TSH elevations as the first laboratory evidence for pseudohypoparathyroidism type Ib (PHP-Ib).

Molinaro A, Tiosano D, Takatani R, Chrysis D, Russell W, Koscielniak N, Kottler ML, Agretti P, De Marco G, Ahtiainen P, Christov M, Mäkitie O, Tonacchera M, Jüppner H
J Bone Miner Res. 2015 30 (5): 906-12

PMID: 25403028 · PMCID: PMC4401615 · DOI:10.1002/jbmr.2408

Hypocalcemia and hyperphosphatemia because of resistance toward parathyroid hormone (PTH) in the proximal renal tubules are the most prominent abnormalities in patients affected by pseudohypoparathyroidism type Ib (PHP-Ib). In this rare disorder, which is caused by GNAS methylation changes, resistance can occur toward other hormones, such as thyroid-stimulating hormone (TSH), that mediate their actions through G protein-coupled receptors. However, these additional laboratory abnormalities are usually not recognized until PTH-resistant hypocalcemia becomes clinically apparent. We now describe four pediatric patients, first diagnosed with subclinical or overt hypothyroidism between the ages of 0.2 and 15 years, who developed overt PTH-resistance 3 to 20 years later. Although anti-thyroperoxidase (anti-TPO) antibodies provided a plausible explanation for hypothyroidism in one of these patients, this and two other patients revealed broad epigenetic GNAS abnormalities, which included loss of methylation (LOM) at exons AS, XL, and A/B, and gain of methylation at exon NESP55; ie, findings consistent with PHP-Ib. LOM at GNAS exon A/B alone led in the fourth patient to the identification of a maternally inherited 3-kb STX16 deletion, a well-established cause of autosomal dominant PHP-Ib. Although GNAS methylation changes were not detected in additional pediatric and adult patients with subclinical hypothyroidism (23 pediatric and 39 adult cases), hypothyroidism can obviously be the initial finding in PHP-Ib patients. One should therefore consider measuring PTH, along with calcium and phosphate, in patients with unexplained hypothyroidism for extended periods of time to avoid hypocalcemia and associated clinical complications.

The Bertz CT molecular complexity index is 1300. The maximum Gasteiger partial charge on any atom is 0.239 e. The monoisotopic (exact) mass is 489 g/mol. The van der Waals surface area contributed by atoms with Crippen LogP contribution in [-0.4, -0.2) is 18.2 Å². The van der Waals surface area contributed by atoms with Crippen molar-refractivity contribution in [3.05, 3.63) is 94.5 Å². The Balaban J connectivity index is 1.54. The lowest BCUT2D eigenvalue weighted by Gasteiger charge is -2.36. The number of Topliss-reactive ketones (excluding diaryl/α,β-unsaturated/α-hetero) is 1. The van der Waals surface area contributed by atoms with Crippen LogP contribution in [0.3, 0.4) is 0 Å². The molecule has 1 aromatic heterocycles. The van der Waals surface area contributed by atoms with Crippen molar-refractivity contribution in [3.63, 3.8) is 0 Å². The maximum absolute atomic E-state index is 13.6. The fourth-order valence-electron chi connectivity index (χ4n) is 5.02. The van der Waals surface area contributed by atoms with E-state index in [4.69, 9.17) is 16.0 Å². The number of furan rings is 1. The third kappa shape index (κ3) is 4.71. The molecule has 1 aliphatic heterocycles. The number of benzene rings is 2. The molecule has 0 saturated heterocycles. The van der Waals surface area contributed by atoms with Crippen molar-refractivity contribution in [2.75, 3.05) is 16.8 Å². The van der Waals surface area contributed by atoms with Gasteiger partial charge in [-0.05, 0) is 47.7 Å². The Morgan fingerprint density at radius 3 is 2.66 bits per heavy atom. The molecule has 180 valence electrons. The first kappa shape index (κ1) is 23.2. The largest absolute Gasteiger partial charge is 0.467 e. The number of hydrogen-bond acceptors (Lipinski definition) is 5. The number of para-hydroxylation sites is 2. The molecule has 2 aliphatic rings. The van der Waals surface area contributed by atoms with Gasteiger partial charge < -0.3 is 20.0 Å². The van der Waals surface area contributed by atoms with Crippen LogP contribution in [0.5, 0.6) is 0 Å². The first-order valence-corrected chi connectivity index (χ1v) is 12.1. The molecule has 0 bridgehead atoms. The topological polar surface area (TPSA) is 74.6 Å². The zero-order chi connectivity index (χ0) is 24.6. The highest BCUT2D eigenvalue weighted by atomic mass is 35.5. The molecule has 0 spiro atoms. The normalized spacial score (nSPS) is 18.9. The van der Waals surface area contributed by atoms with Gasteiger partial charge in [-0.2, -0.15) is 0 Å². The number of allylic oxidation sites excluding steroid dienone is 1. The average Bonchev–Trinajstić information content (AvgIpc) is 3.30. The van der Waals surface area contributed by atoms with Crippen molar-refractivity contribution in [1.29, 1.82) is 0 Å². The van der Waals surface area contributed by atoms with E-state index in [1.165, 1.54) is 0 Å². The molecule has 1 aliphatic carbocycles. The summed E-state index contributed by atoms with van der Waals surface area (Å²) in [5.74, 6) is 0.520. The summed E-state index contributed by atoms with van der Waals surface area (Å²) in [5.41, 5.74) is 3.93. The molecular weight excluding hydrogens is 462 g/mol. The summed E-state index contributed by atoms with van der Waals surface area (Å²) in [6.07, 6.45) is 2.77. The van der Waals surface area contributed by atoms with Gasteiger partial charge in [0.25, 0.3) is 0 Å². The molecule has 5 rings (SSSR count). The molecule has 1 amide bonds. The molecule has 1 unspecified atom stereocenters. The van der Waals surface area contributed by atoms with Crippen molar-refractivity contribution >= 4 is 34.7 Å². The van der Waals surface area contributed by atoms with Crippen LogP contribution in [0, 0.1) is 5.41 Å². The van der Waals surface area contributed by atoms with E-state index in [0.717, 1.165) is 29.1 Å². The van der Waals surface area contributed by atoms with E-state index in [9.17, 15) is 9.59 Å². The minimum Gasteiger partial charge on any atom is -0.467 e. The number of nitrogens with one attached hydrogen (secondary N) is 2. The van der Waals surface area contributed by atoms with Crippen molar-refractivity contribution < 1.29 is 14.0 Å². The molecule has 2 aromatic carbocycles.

© 2014 American Society for Bone and Mineral Research.

MeSH Terms (14)

Adult Child, Preschool Chromosomes, Human, Pair 20 Epigenesis, Genetic Exons Female Humans Infant Infant, Newborn Male Pseudohypoparathyroidism Syntaxin 16 Thyrotropin Young Adult

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